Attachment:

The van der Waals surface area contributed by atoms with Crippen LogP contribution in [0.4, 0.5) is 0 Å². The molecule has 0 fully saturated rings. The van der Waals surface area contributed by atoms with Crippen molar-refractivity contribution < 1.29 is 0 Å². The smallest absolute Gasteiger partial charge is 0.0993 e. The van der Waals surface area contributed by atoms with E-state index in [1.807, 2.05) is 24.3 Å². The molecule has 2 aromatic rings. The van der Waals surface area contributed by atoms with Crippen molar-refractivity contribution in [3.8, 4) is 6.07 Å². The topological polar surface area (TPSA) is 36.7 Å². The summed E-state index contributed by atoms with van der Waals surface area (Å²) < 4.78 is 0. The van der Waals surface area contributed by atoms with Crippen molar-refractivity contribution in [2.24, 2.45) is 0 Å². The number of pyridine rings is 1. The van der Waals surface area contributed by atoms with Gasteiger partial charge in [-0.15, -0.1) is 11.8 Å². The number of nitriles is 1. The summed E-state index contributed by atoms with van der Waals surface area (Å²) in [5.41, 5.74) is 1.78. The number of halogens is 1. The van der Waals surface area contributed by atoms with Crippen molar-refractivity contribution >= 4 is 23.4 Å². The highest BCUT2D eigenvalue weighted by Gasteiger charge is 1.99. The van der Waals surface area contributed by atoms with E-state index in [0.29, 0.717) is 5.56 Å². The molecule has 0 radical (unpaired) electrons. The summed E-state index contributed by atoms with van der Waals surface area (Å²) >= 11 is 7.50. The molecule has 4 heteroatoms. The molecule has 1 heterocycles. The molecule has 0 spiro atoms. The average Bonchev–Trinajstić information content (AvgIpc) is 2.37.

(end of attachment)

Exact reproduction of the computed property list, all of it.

The van der Waals surface area contributed by atoms with Crippen LogP contribution in [0.4, 0.5) is 0 Å². The molecule has 0 fully saturated rings. The van der Waals surface area contributed by atoms with Crippen molar-refractivity contribution < 1.29 is 0 Å². The smallest absolute Gasteiger partial charge is 0.0993 e. The van der Waals surface area contributed by atoms with E-state index in [1.807, 2.05) is 24.3 Å². The molecule has 2 aromatic rings. The van der Waals surface area contributed by atoms with Crippen molar-refractivity contribution in [3.8, 4) is 6.07 Å². The topological polar surface area (TPSA) is 36.7 Å². The summed E-state index contributed by atoms with van der Waals surface area (Å²) < 4.78 is 0. The van der Waals surface area contributed by atoms with Crippen molar-refractivity contribution in [2.24, 2.45) is 0 Å². The number of pyridine rings is 1. The van der Waals surface area contributed by atoms with Gasteiger partial charge in [-0.15, -0.1) is 11.8 Å². The number of nitriles is 1. The summed E-state index contributed by atoms with van der Waals surface area (Å²) in [5.41, 5.74) is 1.78. The number of halogens is 1. The van der Waals surface area contributed by atoms with Crippen molar-refractivity contribution >= 4 is 23.4 Å². The highest BCUT2D eigenvalue weighted by Gasteiger charge is 1.99. The van der Waals surface area contributed by atoms with E-state index in [0.29, 0.717) is 5.56 Å². The molecule has 0 radical (unpaired) electrons. The summed E-state index contributed by atoms with van der Waals surface area (Å²) >= 11 is 7.50. The molecule has 4 heteroatoms. The molecule has 1 heterocycles. The molecule has 0 spiro atoms. The average Bonchev–Trinajstić information content (AvgIpc) is 2.37.